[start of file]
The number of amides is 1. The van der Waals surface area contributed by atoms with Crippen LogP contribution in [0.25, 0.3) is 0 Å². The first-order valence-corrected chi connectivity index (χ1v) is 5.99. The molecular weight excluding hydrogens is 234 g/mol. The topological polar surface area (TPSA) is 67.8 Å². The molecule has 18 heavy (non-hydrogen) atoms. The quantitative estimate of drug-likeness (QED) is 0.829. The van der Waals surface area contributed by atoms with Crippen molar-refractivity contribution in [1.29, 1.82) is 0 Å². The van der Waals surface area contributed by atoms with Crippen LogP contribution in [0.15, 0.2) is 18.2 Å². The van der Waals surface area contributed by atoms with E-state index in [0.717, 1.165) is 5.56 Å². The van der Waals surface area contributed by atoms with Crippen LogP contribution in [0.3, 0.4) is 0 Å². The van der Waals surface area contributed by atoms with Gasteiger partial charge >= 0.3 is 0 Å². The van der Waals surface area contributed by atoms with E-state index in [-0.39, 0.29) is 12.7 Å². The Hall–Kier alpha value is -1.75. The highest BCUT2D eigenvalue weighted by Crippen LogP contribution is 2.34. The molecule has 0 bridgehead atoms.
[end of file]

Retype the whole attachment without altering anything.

The number of amides is 1. The van der Waals surface area contributed by atoms with Crippen LogP contribution in [0.25, 0.3) is 0 Å². The first-order valence-corrected chi connectivity index (χ1v) is 5.99. The molecular weight excluding hydrogens is 234 g/mol. The topological polar surface area (TPSA) is 67.8 Å². The molecule has 18 heavy (non-hydrogen) atoms. The quantitative estimate of drug-likeness (QED) is 0.829. The van der Waals surface area contributed by atoms with Crippen molar-refractivity contribution in [1.29, 1.82) is 0 Å². The van der Waals surface area contributed by atoms with Crippen LogP contribution in [0.15, 0.2) is 18.2 Å². The van der Waals surface area contributed by atoms with E-state index in [0.717, 1.165) is 5.56 Å². The van der Waals surface area contributed by atoms with Crippen LogP contribution in [0.3, 0.4) is 0 Å². The van der Waals surface area contributed by atoms with Gasteiger partial charge >= 0.3 is 0 Å². The van der Waals surface area contributed by atoms with E-state index in [-0.39, 0.29) is 12.7 Å². The Hall–Kier alpha value is -1.75. The highest BCUT2D eigenvalue weighted by Crippen LogP contribution is 2.34. The molecule has 0 bridgehead atoms.